Christianity

Holding Fast: Fairy Tales and Wrestling My Baby to Sleep

What Fairy Tales taught me about loving my son and helping him sleep.

There’s a very old Scottish fairy tale called “Tam Lin” about a man who gets captured by faeries, much to the dismay of his beloved, Janet. Janet learns that the faeries intend to make a sacrifice of him and that the only way to save him is to stand at the crossroad at midnight on Halloween and take hold of him as the faerie court passes by on their way to make the sacrifice. “You must spring upon me suddenly,” Tam Lin tells her, “Then seize me quick, and whatever change befall me, for they will exercise all their magic on me, cling hold to me till they turn me into red-hot iron. Then cast me into this pool and I will be turned back into a man. Cast then your green mantle over me, and I shall be yours, and be of the world again.” Janet does as he tells her. The faeries turn Tam Lin to ice, then fire, then an adder, a dove, a swan, and finally, a hot iron sword. Janet steadfastly holds Tam Lin through all his changes, waits for the moment of iron, and then plunges him into the water and covers him with her mantle. And so, the story tells us, “Tam Lin was Janet’s forever.”

I’ve been keenly reminded of this story lately at nighttime when putting my son down to sleep. He arrived late to the rolling-over party just a few weeks ago at ten months old, but in the span of two weeks this has led to crawling, standing, and now cruising, so life has become suddenly much more exciting for our little boy. Much more exciting than bedtime and sleep.

(Continue reading…)

Maundy Thursday: When the Spirit and the Flesh Are Both Weak

Maundy Thursday: The spirit is willing, but the flesh is weak. Photo by Rafferty Fazakerly.
Photo by Rafferty Fazakerly

Last night was Maundy Thursday, where Christians remember the night Jesus gave a new commandment to love one another, the night he broke bread and passed a common cup to his disciples, the night he went to a garden to pray and asked his disciples to stay awake with him and watch—even for one hour—and they did not. The night he was betrayed and arrested and handed over to death.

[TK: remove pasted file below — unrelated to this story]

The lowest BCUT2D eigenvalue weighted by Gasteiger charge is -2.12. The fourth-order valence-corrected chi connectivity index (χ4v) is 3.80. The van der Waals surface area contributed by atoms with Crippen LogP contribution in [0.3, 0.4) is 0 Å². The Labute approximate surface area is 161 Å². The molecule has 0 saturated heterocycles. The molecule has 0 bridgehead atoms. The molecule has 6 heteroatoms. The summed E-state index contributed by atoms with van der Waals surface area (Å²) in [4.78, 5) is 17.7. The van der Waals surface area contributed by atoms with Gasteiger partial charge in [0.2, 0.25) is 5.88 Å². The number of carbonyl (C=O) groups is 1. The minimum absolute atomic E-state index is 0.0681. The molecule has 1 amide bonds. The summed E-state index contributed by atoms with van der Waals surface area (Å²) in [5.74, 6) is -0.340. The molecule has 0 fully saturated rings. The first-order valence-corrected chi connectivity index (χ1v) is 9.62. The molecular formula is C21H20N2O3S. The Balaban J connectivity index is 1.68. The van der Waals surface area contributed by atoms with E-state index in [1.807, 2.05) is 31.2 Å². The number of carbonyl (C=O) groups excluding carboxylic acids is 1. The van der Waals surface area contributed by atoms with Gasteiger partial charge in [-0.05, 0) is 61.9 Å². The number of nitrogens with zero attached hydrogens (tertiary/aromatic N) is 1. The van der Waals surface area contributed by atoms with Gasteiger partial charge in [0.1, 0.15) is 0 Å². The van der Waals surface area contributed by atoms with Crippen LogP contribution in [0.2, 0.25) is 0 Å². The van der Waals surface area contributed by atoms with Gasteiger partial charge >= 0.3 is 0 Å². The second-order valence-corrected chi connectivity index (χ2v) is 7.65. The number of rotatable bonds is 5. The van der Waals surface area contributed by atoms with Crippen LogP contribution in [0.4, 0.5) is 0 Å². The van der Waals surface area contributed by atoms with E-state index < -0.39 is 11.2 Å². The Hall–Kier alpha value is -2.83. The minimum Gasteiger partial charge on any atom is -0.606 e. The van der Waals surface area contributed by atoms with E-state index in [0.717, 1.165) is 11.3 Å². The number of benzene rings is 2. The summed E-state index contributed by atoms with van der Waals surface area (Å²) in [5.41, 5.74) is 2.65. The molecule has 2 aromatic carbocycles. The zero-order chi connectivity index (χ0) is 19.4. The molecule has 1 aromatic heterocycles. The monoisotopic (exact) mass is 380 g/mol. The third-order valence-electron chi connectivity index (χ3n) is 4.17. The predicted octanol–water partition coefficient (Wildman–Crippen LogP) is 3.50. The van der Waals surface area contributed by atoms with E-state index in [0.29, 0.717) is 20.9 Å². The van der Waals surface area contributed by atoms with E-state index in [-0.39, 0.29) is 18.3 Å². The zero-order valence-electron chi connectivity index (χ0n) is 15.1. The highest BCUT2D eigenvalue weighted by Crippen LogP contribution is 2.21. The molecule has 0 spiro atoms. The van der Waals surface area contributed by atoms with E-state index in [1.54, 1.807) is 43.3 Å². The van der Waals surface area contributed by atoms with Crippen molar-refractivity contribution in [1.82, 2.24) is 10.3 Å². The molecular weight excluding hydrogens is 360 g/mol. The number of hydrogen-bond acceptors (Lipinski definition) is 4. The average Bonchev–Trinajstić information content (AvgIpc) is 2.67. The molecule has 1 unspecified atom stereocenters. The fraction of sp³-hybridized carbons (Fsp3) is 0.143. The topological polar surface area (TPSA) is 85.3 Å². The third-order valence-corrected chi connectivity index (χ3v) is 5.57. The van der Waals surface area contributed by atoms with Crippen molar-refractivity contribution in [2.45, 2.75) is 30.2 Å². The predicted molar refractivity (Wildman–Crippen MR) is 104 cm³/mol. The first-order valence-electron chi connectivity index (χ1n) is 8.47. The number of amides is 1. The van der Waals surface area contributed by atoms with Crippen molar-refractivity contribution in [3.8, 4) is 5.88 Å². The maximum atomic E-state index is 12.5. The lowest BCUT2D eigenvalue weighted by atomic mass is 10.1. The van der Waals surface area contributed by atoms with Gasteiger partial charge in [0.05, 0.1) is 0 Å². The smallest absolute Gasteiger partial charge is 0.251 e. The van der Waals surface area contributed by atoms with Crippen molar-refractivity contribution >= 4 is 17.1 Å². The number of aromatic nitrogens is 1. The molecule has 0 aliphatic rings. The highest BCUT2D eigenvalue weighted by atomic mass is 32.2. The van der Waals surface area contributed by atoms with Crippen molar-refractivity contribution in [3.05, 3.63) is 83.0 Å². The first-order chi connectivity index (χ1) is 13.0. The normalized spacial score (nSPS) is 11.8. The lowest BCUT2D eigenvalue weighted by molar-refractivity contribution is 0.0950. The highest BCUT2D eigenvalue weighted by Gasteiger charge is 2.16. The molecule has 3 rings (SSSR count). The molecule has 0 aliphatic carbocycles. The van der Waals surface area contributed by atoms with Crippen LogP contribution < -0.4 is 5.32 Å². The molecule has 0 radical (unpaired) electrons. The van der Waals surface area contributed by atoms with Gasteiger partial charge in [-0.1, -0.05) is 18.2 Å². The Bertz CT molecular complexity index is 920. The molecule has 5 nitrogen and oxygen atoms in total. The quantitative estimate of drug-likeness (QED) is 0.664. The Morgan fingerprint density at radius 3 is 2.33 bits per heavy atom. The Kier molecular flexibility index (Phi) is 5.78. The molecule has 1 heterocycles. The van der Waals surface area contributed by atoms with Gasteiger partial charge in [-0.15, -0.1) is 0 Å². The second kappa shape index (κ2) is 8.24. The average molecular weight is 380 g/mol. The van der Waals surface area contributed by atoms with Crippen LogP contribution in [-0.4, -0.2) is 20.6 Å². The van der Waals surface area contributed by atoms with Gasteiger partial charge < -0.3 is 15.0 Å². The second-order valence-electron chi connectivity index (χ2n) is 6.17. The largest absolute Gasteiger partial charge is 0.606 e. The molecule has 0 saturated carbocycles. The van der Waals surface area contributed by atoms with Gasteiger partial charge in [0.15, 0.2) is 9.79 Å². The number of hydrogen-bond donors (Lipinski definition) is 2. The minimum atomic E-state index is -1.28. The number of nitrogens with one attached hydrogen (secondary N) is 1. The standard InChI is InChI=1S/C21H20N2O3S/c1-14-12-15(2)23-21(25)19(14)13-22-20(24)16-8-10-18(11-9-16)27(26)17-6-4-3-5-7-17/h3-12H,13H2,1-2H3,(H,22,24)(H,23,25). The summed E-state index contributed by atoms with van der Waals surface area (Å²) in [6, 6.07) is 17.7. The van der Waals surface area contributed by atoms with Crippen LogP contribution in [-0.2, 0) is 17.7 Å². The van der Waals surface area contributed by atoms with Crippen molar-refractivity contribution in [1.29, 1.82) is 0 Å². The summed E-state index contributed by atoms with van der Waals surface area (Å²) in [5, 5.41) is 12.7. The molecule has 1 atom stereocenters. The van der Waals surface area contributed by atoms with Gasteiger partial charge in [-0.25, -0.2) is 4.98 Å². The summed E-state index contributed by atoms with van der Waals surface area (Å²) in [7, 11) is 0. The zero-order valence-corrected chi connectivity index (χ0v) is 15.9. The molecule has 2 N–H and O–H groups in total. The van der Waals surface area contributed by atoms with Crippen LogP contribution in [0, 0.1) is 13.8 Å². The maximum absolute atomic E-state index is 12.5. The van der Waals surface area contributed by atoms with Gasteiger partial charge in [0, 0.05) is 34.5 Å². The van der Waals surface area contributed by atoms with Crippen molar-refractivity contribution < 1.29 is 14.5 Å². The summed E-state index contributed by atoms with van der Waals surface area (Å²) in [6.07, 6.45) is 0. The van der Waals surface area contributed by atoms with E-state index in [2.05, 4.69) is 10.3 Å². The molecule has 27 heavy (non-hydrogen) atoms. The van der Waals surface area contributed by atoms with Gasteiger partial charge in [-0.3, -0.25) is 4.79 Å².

Family Day at the Huntington Library and Gardens

I spent most of the day yesterday at the Huntington Library and Gardens with my mother and sister and a friend. We wandered through the gardens all afternoon, ate lunch at the cafe, showed ThriverBabe around the children’s garden, and generally just enjoyed the sunshine and cool breezes and green spaces.

We hit LA rush hour traffic on the way back, and I watched the minutes tick by, stealing away the one- to two-hour buffer I’d planned to have between getting back home and packing up to go to church at 7. I really didn’t want to go to church. I wasn’t in the mood for Maundy Thursday.

I felt a sudden connection to the disciples in the garden.

(Continue reading…)

Why I Clean My House During Lent

Why I Clean My House During Lent

I’m going to come right out and say it: I’m going to talk about God and Christianity from time to time here. It’s a huge part of my life, and by that I mean in part that I live my life according to the church calendar, fasting and feasting in due season. So a lot of my experiences and thoughts are directly shaped by these seasons and will likely come out in what I write.

It’s Lent right now in the church year—the great fast that precedes the great feast. In some traditions people give up meat (and dairy and oil and sweets and alcohol and sex), but joining in that practice presupposes a dietary and cooking flexibility that I am not able to accommodate. So Lent in my house for the last few years has meant a sacrifice of time and effort to a worthy cause: cleaning time. For the 40 days of Lent, I concertedly spend extra time cleaning my house as a spiritual discipline. That’s not to say that I don’t clean my house in other seasons—I just do it more attentively in Lent.

Why? I don’t know. Because disciplines are good, and they help form good habits, maybe. I have never in my life been a clean and organized person, so there’s always something that needs more attention. I live in the perpetual hope that one day I might become a clean and organized person. I recognize that order is objectively better than chaos, and especially now that I’m a mom, I don’t want my son to grow up in a house full of chaos. But I think there’s something about cleaning house that’s metaphorically resonant with the practice of the Lenten fast.

(Continue Reading…)